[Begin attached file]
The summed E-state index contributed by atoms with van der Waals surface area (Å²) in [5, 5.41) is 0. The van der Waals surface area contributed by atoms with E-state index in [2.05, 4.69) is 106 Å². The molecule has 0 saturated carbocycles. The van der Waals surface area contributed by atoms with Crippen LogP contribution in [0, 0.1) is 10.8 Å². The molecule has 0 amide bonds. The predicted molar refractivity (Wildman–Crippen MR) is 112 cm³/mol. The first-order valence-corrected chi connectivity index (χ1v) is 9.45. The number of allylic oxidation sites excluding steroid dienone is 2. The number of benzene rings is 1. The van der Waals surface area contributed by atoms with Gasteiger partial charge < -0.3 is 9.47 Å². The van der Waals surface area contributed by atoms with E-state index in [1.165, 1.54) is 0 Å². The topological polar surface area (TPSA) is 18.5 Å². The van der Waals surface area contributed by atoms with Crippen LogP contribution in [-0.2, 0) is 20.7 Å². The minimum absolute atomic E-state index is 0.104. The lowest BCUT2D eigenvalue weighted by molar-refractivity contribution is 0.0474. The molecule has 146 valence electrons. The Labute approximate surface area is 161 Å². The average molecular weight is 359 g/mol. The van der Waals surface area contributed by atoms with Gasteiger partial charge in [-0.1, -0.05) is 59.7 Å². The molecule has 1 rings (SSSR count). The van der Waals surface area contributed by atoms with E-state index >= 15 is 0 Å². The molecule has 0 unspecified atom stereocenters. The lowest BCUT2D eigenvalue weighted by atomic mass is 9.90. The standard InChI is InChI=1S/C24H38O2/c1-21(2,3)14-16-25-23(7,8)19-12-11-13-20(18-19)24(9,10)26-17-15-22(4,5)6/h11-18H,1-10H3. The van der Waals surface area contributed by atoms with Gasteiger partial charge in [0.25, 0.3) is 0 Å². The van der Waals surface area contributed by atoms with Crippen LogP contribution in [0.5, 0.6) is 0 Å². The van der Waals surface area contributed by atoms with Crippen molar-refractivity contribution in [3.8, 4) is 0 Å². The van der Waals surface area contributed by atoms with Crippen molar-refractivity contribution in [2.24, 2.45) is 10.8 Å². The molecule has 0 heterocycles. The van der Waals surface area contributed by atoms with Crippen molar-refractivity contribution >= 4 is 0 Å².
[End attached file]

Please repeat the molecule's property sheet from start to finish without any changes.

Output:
The summed E-state index contributed by atoms with van der Waals surface area (Å²) in [5, 5.41) is 0. The van der Waals surface area contributed by atoms with E-state index in [2.05, 4.69) is 106 Å². The molecule has 0 saturated carbocycles. The van der Waals surface area contributed by atoms with Crippen LogP contribution in [0, 0.1) is 10.8 Å². The molecule has 0 amide bonds. The predicted molar refractivity (Wildman–Crippen MR) is 112 cm³/mol. The first-order valence-corrected chi connectivity index (χ1v) is 9.45. The number of allylic oxidation sites excluding steroid dienone is 2. The number of benzene rings is 1. The van der Waals surface area contributed by atoms with Gasteiger partial charge < -0.3 is 9.47 Å². The van der Waals surface area contributed by atoms with E-state index in [1.165, 1.54) is 0 Å². The topological polar surface area (TPSA) is 18.5 Å². The van der Waals surface area contributed by atoms with Crippen LogP contribution in [-0.2, 0) is 20.7 Å². The minimum absolute atomic E-state index is 0.104. The lowest BCUT2D eigenvalue weighted by molar-refractivity contribution is 0.0474. The molecule has 146 valence electrons. The Labute approximate surface area is 161 Å². The average molecular weight is 359 g/mol. The van der Waals surface area contributed by atoms with Gasteiger partial charge in [-0.1, -0.05) is 59.7 Å². The molecule has 1 rings (SSSR count). The van der Waals surface area contributed by atoms with E-state index >= 15 is 0 Å². The molecule has 0 unspecified atom stereocenters. The lowest BCUT2D eigenvalue weighted by atomic mass is 9.90. The standard InChI is InChI=1S/C24H38O2/c1-21(2,3)14-16-25-23(7,8)19-12-11-13-20(18-19)24(9,10)26-17-15-22(4,5)6/h11-18H,1-10H3. The van der Waals surface area contributed by atoms with Gasteiger partial charge in [0.25, 0.3) is 0 Å². The van der Waals surface area contributed by atoms with Crippen LogP contribution in [0.5, 0.6) is 0 Å². The van der Waals surface area contributed by atoms with Crippen molar-refractivity contribution in [3.8, 4) is 0 Å². The van der Waals surface area contributed by atoms with Crippen molar-refractivity contribution in [2.24, 2.45) is 10.8 Å². The molecule has 0 heterocycles. The van der Waals surface area contributed by atoms with Crippen molar-refractivity contribution >= 4 is 0 Å².